The Ma'ayan I (natural spring); Back to the Source
So I'm living next to what they call Nachal Prat in Hebrew, and Wadi Qelt in Arabic. It's a beautiful place of flowing water that soon, methinks, will not be so flowing. But on Friday I was able to trekk down for the first time. Or so I thought. Turns out I'd been there before with Migdal Oz 2+ years ago. But, as they say in Hebrew, lo norah. I enjoyed myself. My friend, lets call her Sharazzaldazzle, doesn't swim in mixed company, so she and I went deeper into the wild and found a little spot where it was deep where we dipped and dove. The dog of the yishuv had followed us and napped as we swam. His name is, of all things, Adoni (which, hilariously, means "my master" and is a polite way of addressing someone who you don't know. Sort of like "sir" in America. Yet some people accidentally mispronounce the name and it ends up sounding like, well, you know...ineffable). In any case, Adoni was our guard, and he stayed with us the whole time, cavorting and swimming and barking at other dogs. Great fun.
The Ma'ayan II; Song of Songs
I went down to the ma'ayan again yesterday during our mid-day break and spent two hours reading Shir HaShirim. Mostly with people who had never read it before. It was an amazing experience for three. First, everyone understod the Hebrew (more or less). Second, because the poetry is beautiful and everyone was just amazing by the power of the words of a man who wrote when the Temple was still in their backdoor. Third, because they knew chunks of it by heart. There are all sorts of songs that would just burst out when we would come upon a pasuk (verse) that they recognized from here or there. I suppose I still have a lot to learn. Aside: On the way back up in the car (this time we had a car) we were driving so slowly that a cop car honked and passed us. Oh Israel.
After classes on anarchy in shoftim, post-modernism in chassidut, Greek customs in the pesach seder, Shabbat came as a welcome day of rest. And it was lovely, for the most part. A bit strange at times, but then again, what shabbat of mine in the recent past hasn't been strange?! I went to synagogue in Alon on Shabbat morning when there just happened to be - of all things - a Moroccan Bar Mitzvah with screaming aunts and crying cousins and hard candy thrown at random across the mechitza. So I plucked up my courage towards the end of Mussaf and I turned to the row of (very) old Moroccan women chattering behind me in Darija and I asked where they were from in Morocco. In Arabic. Turns out the one I asked was actually living in Canada, but not to worry, the first question she asked me was certainly not "what's your name?" or "where are you from?" but - of course - "are you married?" To which I responded (stupidly) "not yet..." Sooooo she proceeded to tell me that she had someone for a shidduch and blah blah blah.....I thanked her and turned back around, chuckling to myself that I'd learned nothing in my two months in Masr and four and a half months in the Magreb. I still hadn't learned to tell people that I'm married. Or at least engaged.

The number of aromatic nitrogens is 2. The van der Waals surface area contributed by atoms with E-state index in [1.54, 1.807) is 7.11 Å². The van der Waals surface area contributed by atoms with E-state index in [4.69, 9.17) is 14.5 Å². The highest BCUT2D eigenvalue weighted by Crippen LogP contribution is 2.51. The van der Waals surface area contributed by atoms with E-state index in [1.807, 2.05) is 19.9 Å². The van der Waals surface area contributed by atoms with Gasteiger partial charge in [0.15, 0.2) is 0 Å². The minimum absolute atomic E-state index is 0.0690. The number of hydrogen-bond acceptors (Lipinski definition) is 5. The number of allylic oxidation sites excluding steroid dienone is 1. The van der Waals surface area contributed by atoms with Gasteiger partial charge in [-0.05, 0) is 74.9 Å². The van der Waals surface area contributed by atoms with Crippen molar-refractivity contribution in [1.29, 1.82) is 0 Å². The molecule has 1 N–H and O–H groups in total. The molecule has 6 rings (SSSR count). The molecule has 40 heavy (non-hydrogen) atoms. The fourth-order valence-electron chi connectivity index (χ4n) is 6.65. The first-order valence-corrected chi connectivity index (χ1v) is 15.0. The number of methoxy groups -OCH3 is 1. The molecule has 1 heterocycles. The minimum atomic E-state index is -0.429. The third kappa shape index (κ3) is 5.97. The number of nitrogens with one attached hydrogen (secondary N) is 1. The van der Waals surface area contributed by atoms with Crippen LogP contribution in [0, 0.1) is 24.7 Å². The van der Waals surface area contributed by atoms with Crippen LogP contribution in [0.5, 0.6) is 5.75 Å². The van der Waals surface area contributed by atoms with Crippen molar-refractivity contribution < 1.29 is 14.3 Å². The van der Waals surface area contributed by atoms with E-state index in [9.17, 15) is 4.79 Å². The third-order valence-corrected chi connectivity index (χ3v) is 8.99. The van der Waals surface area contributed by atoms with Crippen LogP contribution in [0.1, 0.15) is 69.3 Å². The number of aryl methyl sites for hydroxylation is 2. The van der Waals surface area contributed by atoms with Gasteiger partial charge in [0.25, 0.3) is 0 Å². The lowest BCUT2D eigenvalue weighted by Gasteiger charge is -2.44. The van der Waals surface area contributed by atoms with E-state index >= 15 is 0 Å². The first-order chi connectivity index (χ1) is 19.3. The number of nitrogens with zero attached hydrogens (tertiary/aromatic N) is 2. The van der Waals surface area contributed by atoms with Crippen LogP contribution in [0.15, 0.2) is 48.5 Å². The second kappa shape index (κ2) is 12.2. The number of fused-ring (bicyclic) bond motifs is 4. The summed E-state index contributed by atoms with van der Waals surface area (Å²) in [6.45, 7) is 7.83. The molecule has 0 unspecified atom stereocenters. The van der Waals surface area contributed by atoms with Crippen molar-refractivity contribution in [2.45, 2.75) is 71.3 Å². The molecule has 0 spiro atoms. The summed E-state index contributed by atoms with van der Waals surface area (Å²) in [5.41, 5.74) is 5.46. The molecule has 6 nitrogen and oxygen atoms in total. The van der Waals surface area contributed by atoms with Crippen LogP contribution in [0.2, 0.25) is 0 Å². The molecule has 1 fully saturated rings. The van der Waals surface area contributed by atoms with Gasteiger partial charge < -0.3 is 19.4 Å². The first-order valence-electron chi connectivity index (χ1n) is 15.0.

The adjective "adkani" means "current" or "up to date". It's a fusion of the words "ad" "kan" and the letter "yud" to indicate adjectival use. I've learned the Hebrew words for "linguistic turn," "surplus value", "Freudian slip", "castration", and "jock itch" and "halo" which, if you put different vowels on the Hebrew letters, might well be the word itself. Oh, and I learned that when Israelis throw English words into their sentences (something they permit me to do, but only because I'm not really Israeli) they are said to have their "Capslock stuck", a turn of phrase I found quite amusing.
Oh and I just discovered a chameleon (for real: bright green with yellow stripes, funny toes and a head like a dinosaur) outside climbing on my friend's shoes. It excited everyone greatly. Which is often what I feel like. A chameleon. (No, Es, not that kind of chamleon) I change not how I look each time I go to a new place - Egypt, Morocco, Turkey, America, Israel - but how I look at the world. Recently my perspective has been one of K'naan: "Any who knows a thing knows he knows not a thing at all"...."When I get older, I will be stronger, they'll call me freedom just like a waving flag" So here you are....K'naan's NPR tiny desk concert for you today.